Textile designer Stacy Tan translates underrated experiences into wearable art.
Text by Stephanie Peh
Interview by Jai Rafferty
There is unbridled joy in the work of textile artist Stacy Tan. Spotting quirky characters and abstract shapes in bright colours and neon accents, her textiles are artfully composed in a manner that is unapologetically loud yet timeless. Beyond the attractive aesthetic, her patterns tend to conceal messages that celebrate universal scenarios in modern life, expressed through objects retailed under her creative outlet, independent label YABAI YABAI.
Beginning her creative journey as a graphic designer, Stacy worked in the advertising and publishing industry for a couple of years before packing her bags for the renowned Bunka Fashion College in Tokyo, Japan, to learn how to translate graphics to objects beyond printed matter. She spent four years learning about textile design and printing techniques, and another two years in professional practice before returning to Singapore in 2020.
Although founded in 2019, the DNA of YABAI YABAI traces back to a work trip in Hokkaido back in 2010. She was having a meal with a Japanese friend who had looked at the food and said, “this is yabai!”. Curious, she asked what it meant and discovered that it was Japanese slang for ‘dangerous’ or ‘bad’. However, it is also a word that held double meaning and can be used to describe good and bad situations. It left an impression as it represented the kind of work that she wanted to create as an artist. “You can think of my work as totally crazy in a good or bad way. I wanted to have the contrast of two extremes,” she says.
The patterns that Stacy creates through YABAI YABAI tells lighthearted stories of her personal experiences. Childhood memories, travel stories and nature are common themes. Her first collection, Primary, was a play on basic colours and shapes, expressing nostalgic emblems that represent growing up in the 90s. Featuring three new prints, her upcoming collection, Still, Life, was inspired by inanimate everyday objects (still life) while serving as a motivational mantra (still, life). “Even though things are difficult right now, still, life goes on. We have to continue creating,” she says. Like most of her work, there is a touch of humour. One of the prints, To All The Plants I’ve Killed, pays tribute to her dead plants.
Another print from Still, Life is Void Check, which draws from iconic check tables that are commonly found at the void decks of mature public housing estates in Singapore. Prior to the pandemic, the elderly from her neighbourhood would hang out at these tables, eating, reading newspapers or playing chess. Having lived in Toa Payoh since she was five, the idiosyncrasies of her neighbourhood intrigue her. “There isn’t really a dull or muted place in Toa Payoh. Everything is bright so I became very comfortable with looking at colours,” she says. From alleyway shops retailing plants and neon-coloured brooms to vibrant markets selling all sorts of fruits and vegetables, Toa Payoh is the quintessential heartland in central Singapore.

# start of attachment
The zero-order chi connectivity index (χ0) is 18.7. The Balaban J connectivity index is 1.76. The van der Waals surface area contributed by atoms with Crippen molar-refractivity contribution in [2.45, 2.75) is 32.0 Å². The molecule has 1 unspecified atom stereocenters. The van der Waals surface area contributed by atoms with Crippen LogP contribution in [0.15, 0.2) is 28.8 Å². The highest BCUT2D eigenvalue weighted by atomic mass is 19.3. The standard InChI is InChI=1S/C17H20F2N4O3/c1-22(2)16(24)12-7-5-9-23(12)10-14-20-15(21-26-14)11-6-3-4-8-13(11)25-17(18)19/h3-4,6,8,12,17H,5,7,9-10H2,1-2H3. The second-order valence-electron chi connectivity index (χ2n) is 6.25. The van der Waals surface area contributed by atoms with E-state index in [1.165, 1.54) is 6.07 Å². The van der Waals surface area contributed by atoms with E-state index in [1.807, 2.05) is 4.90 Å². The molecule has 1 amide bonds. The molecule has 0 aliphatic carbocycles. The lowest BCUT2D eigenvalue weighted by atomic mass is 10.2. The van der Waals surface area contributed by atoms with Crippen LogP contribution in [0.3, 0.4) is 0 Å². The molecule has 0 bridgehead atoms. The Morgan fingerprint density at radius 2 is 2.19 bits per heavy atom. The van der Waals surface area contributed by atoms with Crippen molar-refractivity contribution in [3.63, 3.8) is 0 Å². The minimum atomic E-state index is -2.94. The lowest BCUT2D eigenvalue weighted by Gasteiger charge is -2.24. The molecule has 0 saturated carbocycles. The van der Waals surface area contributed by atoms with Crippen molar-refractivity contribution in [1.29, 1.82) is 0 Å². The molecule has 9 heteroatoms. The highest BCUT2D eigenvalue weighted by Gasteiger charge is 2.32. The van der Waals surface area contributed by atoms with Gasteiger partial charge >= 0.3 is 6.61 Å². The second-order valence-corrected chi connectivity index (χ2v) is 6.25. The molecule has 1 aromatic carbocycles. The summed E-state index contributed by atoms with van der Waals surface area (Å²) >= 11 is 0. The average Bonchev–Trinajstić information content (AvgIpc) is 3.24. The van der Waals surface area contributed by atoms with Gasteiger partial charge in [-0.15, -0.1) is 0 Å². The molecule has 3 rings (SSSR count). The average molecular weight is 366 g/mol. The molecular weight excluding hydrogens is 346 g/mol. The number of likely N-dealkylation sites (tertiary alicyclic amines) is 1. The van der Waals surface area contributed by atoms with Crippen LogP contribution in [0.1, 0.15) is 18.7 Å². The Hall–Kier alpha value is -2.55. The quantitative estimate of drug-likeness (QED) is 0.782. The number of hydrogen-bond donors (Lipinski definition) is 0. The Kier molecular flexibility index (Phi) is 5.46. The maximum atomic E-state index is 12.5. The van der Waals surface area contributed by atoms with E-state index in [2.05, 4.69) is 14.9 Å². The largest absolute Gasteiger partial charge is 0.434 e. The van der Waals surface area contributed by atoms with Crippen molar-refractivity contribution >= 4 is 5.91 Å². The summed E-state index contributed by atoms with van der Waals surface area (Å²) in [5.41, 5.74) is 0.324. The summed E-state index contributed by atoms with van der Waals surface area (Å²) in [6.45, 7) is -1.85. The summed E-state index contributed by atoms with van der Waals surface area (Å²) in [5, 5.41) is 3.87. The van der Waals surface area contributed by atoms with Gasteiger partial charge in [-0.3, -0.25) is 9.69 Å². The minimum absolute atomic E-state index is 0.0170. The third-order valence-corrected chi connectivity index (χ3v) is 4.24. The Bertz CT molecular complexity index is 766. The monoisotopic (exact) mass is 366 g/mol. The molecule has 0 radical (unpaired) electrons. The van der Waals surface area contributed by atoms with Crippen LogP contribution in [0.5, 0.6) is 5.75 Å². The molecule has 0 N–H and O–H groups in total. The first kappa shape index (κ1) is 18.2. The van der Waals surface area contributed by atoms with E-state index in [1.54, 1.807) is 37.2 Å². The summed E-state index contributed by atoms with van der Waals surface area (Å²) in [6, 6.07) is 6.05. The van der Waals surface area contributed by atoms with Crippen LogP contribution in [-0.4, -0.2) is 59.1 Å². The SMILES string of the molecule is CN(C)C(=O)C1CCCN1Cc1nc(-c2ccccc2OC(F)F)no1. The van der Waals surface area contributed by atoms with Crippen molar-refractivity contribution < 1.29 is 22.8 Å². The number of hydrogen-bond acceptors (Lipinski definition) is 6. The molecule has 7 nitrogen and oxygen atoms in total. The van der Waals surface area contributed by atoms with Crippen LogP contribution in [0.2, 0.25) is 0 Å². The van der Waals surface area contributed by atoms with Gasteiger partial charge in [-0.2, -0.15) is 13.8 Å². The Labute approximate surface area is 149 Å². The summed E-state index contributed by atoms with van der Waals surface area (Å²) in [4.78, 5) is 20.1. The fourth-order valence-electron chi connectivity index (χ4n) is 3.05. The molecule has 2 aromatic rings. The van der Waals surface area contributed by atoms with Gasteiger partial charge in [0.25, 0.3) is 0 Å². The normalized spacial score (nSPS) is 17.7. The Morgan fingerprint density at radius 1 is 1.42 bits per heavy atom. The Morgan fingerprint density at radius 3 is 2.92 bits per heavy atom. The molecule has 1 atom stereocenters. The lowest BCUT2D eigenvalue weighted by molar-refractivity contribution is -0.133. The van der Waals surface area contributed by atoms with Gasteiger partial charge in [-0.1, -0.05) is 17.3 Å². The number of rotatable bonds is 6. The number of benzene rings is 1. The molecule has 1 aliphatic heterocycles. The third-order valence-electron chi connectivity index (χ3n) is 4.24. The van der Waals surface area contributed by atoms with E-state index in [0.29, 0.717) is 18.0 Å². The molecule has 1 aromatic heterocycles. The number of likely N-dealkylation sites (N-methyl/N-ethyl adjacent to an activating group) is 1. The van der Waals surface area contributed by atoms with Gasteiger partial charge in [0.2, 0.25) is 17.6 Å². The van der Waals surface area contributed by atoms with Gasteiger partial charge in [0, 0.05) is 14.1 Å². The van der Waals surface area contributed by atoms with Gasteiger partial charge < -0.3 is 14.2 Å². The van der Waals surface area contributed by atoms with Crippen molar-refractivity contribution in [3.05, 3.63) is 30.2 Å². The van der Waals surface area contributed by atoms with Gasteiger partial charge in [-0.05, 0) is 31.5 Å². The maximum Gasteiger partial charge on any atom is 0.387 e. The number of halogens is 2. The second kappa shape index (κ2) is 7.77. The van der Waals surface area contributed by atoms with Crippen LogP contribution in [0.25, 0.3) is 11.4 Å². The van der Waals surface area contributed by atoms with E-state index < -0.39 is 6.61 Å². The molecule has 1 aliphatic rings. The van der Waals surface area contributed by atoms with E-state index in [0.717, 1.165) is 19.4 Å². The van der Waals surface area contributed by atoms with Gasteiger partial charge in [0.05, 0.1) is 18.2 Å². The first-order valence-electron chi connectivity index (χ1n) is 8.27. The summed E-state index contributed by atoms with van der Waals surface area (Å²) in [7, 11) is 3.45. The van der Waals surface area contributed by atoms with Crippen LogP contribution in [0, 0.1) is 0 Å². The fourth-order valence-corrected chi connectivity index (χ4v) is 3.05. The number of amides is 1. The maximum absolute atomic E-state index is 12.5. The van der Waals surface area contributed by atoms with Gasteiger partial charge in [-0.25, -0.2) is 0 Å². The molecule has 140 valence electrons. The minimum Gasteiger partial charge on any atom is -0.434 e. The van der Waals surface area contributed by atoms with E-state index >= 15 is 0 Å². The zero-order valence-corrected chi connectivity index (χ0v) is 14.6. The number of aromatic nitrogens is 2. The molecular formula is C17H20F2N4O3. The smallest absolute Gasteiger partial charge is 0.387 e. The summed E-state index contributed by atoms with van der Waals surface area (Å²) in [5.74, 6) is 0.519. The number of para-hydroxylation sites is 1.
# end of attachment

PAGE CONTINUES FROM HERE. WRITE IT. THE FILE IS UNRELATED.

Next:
Even though her collections mostly feature inanimate objects, it is the human interactions that she craves and enjoys. Whenever she hits a creative block, she visits People’s Park Complex to look for Maggie, who owns Maggie Textiles. According to Stacy, the charming middle-aged lady has a wealth of knowledge on textiles. They would talk about anything under the sun from fabrics to life lessons. Running a label on her own is not always smooth sailing, she also finds it helpful to gather friends and bounce new ideas over coffee or a meal, like barbecuing together at Black Pig.
Still, Life, marks her biggest collection to date and it will be exhibited at a shophouse in Haji Lane. “I wanted to remember what it’s like to be a student again when I was bolder at expressing myself, as opposed to being worried about what people might think or if my work is too crazy for them to wear,” Stacy says of the collection. The expressive patterns have been turned into wearable art of limited quantities, each painstakingly hand-sewn in her studio.
YABAI YABAI is essentially Stacy’s playground, an outlet where she has artistic freedom to express herself. Even though there have been investors keen on scaling YABAI YABAI, she has been hesitant, citing that she does not wish to be overly concerned with profit-making or churning out collections for the sake of it. “If I were to describe myself as an object, I’d probably be a cheap sponge in a market,” she says in self-deprecating humour. With no desire for YABAI YABAI to become highbrow, she hopes to continue creating her work based on relatable everyday stories that people tend to overlook, inspiring one to appreciate their surroundings.
This editorial provides complementary content to Hidden Places, a film series that showcases an alternative Singapore through the eyes of four homegrown creatives. Watch the films here.